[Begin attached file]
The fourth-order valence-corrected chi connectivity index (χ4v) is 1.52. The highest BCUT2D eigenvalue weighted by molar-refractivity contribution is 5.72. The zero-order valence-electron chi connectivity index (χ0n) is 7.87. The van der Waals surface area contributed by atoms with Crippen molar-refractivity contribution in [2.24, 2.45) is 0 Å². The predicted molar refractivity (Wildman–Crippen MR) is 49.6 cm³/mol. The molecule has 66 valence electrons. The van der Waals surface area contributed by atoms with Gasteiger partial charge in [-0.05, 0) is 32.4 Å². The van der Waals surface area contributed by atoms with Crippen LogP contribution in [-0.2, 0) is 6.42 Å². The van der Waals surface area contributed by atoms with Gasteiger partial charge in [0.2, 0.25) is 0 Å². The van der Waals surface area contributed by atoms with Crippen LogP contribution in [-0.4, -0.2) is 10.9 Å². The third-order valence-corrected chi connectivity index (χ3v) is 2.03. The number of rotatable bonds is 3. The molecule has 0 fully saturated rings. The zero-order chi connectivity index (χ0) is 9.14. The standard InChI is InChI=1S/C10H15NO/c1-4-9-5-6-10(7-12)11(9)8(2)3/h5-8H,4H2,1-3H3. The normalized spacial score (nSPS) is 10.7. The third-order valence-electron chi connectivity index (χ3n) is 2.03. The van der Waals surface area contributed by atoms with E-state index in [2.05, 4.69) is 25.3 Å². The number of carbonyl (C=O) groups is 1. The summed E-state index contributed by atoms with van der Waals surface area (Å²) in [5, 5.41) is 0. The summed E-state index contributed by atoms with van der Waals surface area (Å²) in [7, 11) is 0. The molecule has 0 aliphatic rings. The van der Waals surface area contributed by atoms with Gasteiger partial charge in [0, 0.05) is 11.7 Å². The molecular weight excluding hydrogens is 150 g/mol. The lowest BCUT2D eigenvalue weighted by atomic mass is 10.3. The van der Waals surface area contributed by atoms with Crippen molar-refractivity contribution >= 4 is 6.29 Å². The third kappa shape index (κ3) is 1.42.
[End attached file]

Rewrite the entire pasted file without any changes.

The fourth-order valence-corrected chi connectivity index (χ4v) is 1.52. The highest BCUT2D eigenvalue weighted by molar-refractivity contribution is 5.72. The zero-order valence-electron chi connectivity index (χ0n) is 7.87. The van der Waals surface area contributed by atoms with Crippen molar-refractivity contribution in [2.24, 2.45) is 0 Å². The predicted molar refractivity (Wildman–Crippen MR) is 49.6 cm³/mol. The molecule has 66 valence electrons. The van der Waals surface area contributed by atoms with Gasteiger partial charge in [-0.05, 0) is 32.4 Å². The van der Waals surface area contributed by atoms with Crippen LogP contribution in [-0.2, 0) is 6.42 Å². The van der Waals surface area contributed by atoms with Gasteiger partial charge in [0.2, 0.25) is 0 Å². The van der Waals surface area contributed by atoms with Crippen LogP contribution in [-0.4, -0.2) is 10.9 Å². The third-order valence-corrected chi connectivity index (χ3v) is 2.03. The number of rotatable bonds is 3. The molecule has 0 fully saturated rings. The zero-order chi connectivity index (χ0) is 9.14. The standard InChI is InChI=1S/C10H15NO/c1-4-9-5-6-10(7-12)11(9)8(2)3/h5-8H,4H2,1-3H3. The normalized spacial score (nSPS) is 10.7. The third-order valence-electron chi connectivity index (χ3n) is 2.03. The van der Waals surface area contributed by atoms with E-state index in [2.05, 4.69) is 25.3 Å². The number of carbonyl (C=O) groups is 1. The summed E-state index contributed by atoms with van der Waals surface area (Å²) in [5, 5.41) is 0. The summed E-state index contributed by atoms with van der Waals surface area (Å²) in [7, 11) is 0. The molecule has 0 aliphatic rings. The van der Waals surface area contributed by atoms with Gasteiger partial charge in [0, 0.05) is 11.7 Å². The molecular weight excluding hydrogens is 150 g/mol. The lowest BCUT2D eigenvalue weighted by atomic mass is 10.3. The van der Waals surface area contributed by atoms with Crippen molar-refractivity contribution >= 4 is 6.29 Å². The third kappa shape index (κ3) is 1.42.